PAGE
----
With approximately 15,000 clubs across the island, sports clubs can play a vital role in the conservation of our biodiversity. The newest publication from the All-Ireland Pollinator Plan, ‘Pollinator-friendly management of Sports Clubs’ offers 10 actions to help pollinators, ranging from reduced mowing on off-pitch grass to planting a native tree walking trail.

This guide is aimed at those who have responsibility for managing Sports Clubs and their surroundings. All these actions are evidence-based, i.e. scientific studies show these actions have a positive impact on pollinators. Pollinators need food, shelter and safety and fortunately many of the land management changes required are really simple. They are also often ‘do-not’ actions rather than ‘do’, so that there is no cost and nature itself does the hard work. There are actions for all types of clubs, and both rural and urban, regardless of how much outdoor space a club might have.

Helping biodiversity helps mental health

Making a site more biodiversity friendly also results in health benefits for humans. There is a growing number of studies showing the health benefits of spending time in biodiversity-rich areas. Walking in biodiversity-rich areas, such as woodlands or meadows, where people can see butterflies, bees and birds, has been shown to lower blood pressure, reduce stress, and help with concentration, attention, depression and anxiety. Creating grounds that offer opportunities for club players, children and community walkers to interact with native biodiversity in our sports clubs has real benefits for their mental and physical health.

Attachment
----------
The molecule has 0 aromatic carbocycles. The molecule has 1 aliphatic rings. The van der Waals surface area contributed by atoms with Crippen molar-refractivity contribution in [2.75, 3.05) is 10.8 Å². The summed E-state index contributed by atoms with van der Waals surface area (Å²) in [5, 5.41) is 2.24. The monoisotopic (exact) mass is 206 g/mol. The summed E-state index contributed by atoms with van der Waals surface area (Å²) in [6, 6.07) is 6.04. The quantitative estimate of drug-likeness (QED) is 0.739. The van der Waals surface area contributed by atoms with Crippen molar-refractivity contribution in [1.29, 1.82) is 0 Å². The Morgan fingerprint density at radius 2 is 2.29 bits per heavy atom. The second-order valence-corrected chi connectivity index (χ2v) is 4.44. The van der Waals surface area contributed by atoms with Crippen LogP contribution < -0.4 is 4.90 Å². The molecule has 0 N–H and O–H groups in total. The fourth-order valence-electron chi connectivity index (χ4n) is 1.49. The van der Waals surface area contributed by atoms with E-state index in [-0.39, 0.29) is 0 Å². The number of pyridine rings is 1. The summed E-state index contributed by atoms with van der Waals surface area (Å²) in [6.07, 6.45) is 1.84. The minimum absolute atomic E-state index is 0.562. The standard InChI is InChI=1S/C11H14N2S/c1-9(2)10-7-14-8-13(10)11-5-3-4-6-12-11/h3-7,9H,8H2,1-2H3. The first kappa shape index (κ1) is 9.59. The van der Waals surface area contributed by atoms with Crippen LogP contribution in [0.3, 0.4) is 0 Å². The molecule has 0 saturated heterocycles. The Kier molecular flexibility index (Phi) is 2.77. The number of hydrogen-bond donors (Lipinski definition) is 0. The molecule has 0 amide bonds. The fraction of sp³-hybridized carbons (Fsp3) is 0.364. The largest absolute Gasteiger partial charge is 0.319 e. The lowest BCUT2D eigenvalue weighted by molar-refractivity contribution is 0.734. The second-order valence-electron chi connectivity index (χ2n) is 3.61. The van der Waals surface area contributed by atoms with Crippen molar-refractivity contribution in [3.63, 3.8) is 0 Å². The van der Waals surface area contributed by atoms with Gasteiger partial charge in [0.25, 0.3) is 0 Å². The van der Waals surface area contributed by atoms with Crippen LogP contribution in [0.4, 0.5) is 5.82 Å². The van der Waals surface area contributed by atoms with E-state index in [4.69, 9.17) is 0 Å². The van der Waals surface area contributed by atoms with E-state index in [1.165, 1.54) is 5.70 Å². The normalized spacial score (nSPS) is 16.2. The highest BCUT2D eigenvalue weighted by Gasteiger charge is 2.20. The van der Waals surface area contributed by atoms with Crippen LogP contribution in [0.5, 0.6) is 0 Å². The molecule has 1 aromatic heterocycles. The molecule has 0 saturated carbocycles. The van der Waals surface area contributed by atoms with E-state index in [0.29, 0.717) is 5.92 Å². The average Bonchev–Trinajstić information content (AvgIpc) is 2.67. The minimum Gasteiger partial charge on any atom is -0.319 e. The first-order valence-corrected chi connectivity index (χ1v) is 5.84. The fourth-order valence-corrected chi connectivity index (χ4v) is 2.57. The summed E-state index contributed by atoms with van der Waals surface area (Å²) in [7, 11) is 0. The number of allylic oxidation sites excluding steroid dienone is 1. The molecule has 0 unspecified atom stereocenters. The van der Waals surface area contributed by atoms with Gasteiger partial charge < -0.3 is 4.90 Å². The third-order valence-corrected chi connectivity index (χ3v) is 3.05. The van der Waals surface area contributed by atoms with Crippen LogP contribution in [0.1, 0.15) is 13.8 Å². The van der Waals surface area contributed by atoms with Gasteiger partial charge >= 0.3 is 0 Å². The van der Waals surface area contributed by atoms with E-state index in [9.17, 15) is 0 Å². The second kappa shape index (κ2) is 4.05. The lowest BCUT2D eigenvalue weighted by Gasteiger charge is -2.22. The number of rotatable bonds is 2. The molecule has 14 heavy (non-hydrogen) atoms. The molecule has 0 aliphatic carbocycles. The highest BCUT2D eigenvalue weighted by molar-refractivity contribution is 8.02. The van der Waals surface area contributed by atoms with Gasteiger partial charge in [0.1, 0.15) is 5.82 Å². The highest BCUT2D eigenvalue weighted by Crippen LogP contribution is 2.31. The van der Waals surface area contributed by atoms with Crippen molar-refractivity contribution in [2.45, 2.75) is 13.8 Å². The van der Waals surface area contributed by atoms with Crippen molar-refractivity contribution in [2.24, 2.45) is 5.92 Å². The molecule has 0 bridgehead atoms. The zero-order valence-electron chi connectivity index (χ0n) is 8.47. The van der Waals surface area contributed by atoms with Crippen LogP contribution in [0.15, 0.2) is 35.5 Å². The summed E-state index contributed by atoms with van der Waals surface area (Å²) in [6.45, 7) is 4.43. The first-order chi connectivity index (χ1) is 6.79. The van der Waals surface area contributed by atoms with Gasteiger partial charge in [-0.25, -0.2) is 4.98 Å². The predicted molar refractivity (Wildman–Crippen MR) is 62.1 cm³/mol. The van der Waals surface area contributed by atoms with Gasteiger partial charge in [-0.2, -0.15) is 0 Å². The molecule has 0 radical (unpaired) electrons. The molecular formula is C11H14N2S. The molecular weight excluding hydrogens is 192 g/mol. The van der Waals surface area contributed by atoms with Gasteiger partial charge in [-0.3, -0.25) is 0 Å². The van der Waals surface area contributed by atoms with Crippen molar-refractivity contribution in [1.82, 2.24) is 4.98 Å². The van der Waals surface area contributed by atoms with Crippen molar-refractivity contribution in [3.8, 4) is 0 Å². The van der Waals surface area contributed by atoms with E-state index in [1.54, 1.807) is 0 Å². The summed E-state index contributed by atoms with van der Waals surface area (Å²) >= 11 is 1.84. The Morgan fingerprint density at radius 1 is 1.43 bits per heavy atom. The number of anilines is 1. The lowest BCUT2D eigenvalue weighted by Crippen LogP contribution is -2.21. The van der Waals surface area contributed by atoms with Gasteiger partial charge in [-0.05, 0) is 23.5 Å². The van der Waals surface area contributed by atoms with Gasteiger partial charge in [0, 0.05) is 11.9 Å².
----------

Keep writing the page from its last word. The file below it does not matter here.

5 ways to make Sports Clubs biodiversity-friendly:

A. Manage some off-pitch grass for pollinators.
(by reducing mowing to every 4 to 6 weeks or long-flowering annual meadows)

B. Manage existing native hedgerows for biodiversity.
(by allowing native hedgerows to flower each spring)

C. Plant biodiversity-friendly trees, shrubs and flowers.
Planting additional pollinator-friendly trees, shrubs, perennials and bulbs around the grounds provides vital sources of food, particularly in spring and autumn.

D. Reduce use of herbicides.
Adopt a pollinator-friendly pesticide code and protect local water sources. Consider strimming instead of spraying around fencing, goals and lights. Avoid spraying the base of trees or hedgerows.

E. Provide nesting places for wild bees.
(such as hedgerows, mud banks, drilled wood and bee hotels)

CLICK HERE or on the above image to go to the full plan

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